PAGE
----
Last week, The Chronicle of Higher Education reported that it had analyzed data released by the U.S. Department of Education (“ED”) and concluded that 177 private colleges and universities failed ED’s financial responsibility regulations: 112 not-for-profit and 65 for-profit. The Chronicle’s reporting comes on the heels of a February 24, 2017 Office of Inspector General (“OIG”) audit report that urged ED to do more to police institutions’ financial health.

The OIG audit report provides an overview of ED’s financial responsibility regulations, including the requirement that to continue to participate in Title IV programs after failing to satisfy them, an institution must post an irrevocable letter of credit in an amount based on a percentage of the institution’s prior-year Title IV revenue. The letter-of-credit requirement—which in some cases must be in an amount not less than 50% of prior-year Title IV revenue—often exacerbates the financial challenges facing institutions. Key takeaways from the report include:

OIG urged ED to act to prevent institutions from manipulating composite scores. With respect to for-profit and not-for-profit institutions, ED measures financial responsibility in part by using a “composite score.” To oversimplify, ED plugs institutions’ audited financial data into a series of financial ratios ED developed in 1997. ED then weights and combines the results to arrive at a “composite score,” which ranges from –1.0 (the worst) to 3.0 (the best). OIG observed that, before its collapse, Corinthian Colleges, Inc. (“Corinthian”) borrowed funds from a credit facility just prior to fiscal year end, reported the funds as long-term debt on its audited financial statements (because the debt could be repaid over longer than twelve months), but then repaid the funds almost immediately after fiscal year end. OIG concluded that by doing so, Corinthian was able to inflate its composite score. OIG recommended and ED agreed to “identify common ways that a school could manipulate its composite score” and to scrutinize institutions that are “at risk of manipulating their composite scores.”

OIG supported the new, somewhat controversial borrower defense rule. In the twilight of the Obama administration, ED promulgated the “borrower defense” regulations. In addition to providing borrowers with additional grounds to obtain federal student loan forgiveness from ED (and for ED to look to institutions for reimbursement), that rule made significant changes to the financial responsibility regulations. Unless the Trump administration or Congress acts to stop it, the new rule will go into effect on July 1, 2017. Among other changes, the new rule will in certain circumstances permit ED to calculate an institution’s composite score more frequently than once per year and to develop and implement a new financial stress test. The rule will also create new automatic and discretionary triggers for ED to require an irrevocable letter of credit (or equivalent form of financial security) from institutions. OIG emphasized that the rule would improve ED’s ability to obtain “financial protection” from institutions based on better financial information. OIG seems to have added its voice to those calling for the Trump administration to retain the borrower defense rule.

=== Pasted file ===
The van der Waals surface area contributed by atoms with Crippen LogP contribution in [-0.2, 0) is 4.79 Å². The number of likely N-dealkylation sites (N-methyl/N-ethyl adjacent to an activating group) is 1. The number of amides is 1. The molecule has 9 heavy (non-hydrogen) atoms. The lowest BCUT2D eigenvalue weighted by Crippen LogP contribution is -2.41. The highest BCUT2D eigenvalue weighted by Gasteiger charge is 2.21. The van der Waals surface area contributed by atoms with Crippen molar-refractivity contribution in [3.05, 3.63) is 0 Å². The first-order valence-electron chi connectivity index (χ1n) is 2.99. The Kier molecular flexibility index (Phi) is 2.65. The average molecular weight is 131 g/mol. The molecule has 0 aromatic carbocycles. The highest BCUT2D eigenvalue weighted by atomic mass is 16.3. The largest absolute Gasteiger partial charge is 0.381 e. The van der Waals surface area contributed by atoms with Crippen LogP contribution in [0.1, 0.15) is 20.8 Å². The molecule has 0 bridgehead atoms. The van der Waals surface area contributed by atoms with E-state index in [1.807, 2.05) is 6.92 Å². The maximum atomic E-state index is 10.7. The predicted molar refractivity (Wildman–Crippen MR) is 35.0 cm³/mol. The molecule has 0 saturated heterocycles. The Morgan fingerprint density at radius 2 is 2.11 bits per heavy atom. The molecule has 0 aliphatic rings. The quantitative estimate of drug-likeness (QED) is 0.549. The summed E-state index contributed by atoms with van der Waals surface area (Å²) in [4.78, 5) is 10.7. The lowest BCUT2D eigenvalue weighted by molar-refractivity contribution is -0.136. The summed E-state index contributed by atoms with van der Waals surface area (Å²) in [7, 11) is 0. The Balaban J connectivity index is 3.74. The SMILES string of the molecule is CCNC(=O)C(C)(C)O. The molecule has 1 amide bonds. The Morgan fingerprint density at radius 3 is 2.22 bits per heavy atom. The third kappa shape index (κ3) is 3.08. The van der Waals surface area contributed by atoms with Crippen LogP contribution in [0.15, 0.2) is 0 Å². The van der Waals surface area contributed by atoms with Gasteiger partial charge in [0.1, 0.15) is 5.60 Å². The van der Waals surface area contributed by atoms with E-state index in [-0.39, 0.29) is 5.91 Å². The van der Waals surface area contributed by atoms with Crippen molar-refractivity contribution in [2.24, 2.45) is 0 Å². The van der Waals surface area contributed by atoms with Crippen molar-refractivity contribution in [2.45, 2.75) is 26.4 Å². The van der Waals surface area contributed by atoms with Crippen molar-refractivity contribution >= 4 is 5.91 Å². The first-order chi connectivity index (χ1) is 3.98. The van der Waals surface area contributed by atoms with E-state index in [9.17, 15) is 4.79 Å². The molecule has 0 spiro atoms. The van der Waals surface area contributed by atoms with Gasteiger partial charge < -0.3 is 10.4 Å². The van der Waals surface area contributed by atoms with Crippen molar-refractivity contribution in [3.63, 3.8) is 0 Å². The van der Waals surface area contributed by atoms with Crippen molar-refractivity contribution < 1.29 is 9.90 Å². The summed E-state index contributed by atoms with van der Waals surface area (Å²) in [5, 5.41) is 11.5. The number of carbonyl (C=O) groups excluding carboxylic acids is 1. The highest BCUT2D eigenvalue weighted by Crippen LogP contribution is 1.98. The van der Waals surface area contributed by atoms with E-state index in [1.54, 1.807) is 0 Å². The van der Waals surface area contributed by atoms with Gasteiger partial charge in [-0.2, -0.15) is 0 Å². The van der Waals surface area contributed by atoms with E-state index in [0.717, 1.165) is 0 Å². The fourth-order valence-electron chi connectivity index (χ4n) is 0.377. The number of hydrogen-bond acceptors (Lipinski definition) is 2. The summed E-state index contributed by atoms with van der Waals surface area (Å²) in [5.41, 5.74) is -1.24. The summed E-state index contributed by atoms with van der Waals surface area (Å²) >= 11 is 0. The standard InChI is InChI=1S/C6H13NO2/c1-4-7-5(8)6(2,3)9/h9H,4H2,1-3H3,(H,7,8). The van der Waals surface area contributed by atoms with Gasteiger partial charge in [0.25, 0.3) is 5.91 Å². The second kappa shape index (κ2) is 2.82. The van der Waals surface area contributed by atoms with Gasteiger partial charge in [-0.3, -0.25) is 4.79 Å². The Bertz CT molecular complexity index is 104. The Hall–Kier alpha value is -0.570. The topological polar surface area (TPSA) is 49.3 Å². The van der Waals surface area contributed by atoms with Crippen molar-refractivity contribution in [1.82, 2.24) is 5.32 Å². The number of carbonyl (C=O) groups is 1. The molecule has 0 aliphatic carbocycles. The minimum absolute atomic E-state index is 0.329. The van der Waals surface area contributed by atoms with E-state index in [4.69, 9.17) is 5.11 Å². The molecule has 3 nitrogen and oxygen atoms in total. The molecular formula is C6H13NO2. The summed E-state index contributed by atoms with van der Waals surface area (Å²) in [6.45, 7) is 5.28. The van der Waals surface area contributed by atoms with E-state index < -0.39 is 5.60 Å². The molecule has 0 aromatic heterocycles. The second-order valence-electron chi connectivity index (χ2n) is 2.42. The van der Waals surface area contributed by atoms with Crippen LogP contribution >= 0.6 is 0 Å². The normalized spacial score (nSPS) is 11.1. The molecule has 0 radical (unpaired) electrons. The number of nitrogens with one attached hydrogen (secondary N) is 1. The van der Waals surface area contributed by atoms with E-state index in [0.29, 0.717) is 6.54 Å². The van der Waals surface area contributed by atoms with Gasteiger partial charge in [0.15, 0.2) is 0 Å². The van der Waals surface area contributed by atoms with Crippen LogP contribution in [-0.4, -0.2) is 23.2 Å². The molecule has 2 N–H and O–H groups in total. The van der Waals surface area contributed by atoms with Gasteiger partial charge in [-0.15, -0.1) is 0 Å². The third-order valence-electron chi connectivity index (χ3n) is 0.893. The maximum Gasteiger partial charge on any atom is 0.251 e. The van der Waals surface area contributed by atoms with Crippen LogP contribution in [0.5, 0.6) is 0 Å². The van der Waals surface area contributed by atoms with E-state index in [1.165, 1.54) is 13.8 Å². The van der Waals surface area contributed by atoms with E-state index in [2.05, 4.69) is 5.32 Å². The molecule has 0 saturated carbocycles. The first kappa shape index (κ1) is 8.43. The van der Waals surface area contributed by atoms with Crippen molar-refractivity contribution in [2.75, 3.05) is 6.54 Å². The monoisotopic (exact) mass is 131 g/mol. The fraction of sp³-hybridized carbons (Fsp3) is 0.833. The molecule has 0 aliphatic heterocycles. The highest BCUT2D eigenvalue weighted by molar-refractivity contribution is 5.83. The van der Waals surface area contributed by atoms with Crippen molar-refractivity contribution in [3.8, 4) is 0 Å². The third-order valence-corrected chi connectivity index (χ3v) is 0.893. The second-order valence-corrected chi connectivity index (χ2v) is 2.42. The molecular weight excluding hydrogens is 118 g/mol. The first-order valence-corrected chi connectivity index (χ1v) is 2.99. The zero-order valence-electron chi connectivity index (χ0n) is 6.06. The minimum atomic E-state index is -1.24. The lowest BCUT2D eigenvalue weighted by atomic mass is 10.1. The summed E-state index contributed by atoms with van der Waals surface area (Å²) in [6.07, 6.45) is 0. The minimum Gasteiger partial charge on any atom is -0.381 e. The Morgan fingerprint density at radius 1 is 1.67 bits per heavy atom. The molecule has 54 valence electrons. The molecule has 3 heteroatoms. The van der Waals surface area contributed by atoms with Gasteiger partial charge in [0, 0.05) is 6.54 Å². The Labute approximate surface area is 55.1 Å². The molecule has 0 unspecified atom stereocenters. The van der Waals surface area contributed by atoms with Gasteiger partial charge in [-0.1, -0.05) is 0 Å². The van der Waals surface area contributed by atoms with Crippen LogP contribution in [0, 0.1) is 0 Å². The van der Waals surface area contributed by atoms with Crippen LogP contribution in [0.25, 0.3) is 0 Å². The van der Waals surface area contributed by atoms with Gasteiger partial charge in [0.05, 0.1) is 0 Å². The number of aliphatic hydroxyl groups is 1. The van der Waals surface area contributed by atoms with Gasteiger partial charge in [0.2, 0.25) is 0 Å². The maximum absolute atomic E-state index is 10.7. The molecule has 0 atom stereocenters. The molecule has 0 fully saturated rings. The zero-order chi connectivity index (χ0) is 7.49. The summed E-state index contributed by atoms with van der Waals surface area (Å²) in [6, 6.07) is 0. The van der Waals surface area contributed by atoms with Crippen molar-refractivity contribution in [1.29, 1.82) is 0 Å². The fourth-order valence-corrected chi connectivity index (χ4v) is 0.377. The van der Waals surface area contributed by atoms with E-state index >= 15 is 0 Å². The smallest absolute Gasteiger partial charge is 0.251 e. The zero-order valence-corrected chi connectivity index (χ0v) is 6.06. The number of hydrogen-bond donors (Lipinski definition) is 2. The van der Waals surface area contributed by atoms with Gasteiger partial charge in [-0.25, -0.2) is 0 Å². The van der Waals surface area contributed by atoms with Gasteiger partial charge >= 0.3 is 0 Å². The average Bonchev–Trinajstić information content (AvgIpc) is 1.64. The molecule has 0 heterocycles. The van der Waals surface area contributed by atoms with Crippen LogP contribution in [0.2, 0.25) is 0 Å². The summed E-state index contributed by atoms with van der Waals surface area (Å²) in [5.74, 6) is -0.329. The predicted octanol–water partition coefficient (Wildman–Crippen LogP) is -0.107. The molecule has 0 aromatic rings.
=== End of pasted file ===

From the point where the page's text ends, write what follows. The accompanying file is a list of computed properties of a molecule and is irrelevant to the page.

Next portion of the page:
OIG underscored ED’s existing program review criteria. The report also indicated that ED already performs a “formal school risk assessment each year” for each domestic institution that participates in the federal student financial aid programs. That assessment results in a “risk score,” which is one measure ED uses to select an institution for a program review (other measures include compliance audit results, borrower complaints, accreditor findings, and media coverage). ED aims to conduct 300 program reviews each year.

The traditional higher education financial model is under stress at many institutions, and many institutions face varying degrees of financial challenges. If the OIG report is any indication, and if the Trump administration retains the borrower defense regulations, including the new financial responsibility regulations, institutions can expect additional oversight and potentially new letter of credit requirements from Washington. Many institutions will seek to identify creative paths to address financial challenges, such as new strategic alliances, nonprofit-private partnerships, and reevaluating academic program offerings, to name just a few.